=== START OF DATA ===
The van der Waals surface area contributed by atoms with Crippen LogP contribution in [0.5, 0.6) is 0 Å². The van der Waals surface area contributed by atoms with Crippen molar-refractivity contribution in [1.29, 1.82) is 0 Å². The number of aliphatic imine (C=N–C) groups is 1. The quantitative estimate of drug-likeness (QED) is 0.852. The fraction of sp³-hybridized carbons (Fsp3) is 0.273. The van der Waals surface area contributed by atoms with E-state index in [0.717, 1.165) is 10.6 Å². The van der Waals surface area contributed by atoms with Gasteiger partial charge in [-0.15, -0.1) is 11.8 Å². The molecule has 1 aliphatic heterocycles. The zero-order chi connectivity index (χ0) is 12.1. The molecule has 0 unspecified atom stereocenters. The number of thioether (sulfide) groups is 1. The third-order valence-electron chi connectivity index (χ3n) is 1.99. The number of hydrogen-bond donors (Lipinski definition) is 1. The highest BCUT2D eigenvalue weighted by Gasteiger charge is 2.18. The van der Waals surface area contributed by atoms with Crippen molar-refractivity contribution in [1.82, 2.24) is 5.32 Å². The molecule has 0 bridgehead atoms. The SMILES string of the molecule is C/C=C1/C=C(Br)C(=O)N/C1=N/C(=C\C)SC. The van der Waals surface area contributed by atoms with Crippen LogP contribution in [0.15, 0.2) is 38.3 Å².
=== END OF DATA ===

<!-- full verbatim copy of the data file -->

The van der Waals surface area contributed by atoms with Crippen LogP contribution in [0.5, 0.6) is 0 Å². The van der Waals surface area contributed by atoms with Crippen molar-refractivity contribution in [1.29, 1.82) is 0 Å². The number of aliphatic imine (C=N–C) groups is 1. The quantitative estimate of drug-likeness (QED) is 0.852. The fraction of sp³-hybridized carbons (Fsp3) is 0.273. The van der Waals surface area contributed by atoms with E-state index in [0.717, 1.165) is 10.6 Å². The van der Waals surface area contributed by atoms with Gasteiger partial charge in [-0.15, -0.1) is 11.8 Å². The molecule has 1 aliphatic heterocycles. The zero-order chi connectivity index (χ0) is 12.1. The molecule has 0 unspecified atom stereocenters. The number of thioether (sulfide) groups is 1. The third-order valence-electron chi connectivity index (χ3n) is 1.99. The number of hydrogen-bond donors (Lipinski definition) is 1. The highest BCUT2D eigenvalue weighted by Gasteiger charge is 2.18. The van der Waals surface area contributed by atoms with Crippen molar-refractivity contribution in [1.82, 2.24) is 5.32 Å². The molecule has 0 bridgehead atoms. The SMILES string of the molecule is C/C=C1/C=C(Br)C(=O)N/C1=N/C(=C\C)SC. The van der Waals surface area contributed by atoms with Crippen LogP contribution in [0.15, 0.2) is 38.3 Å².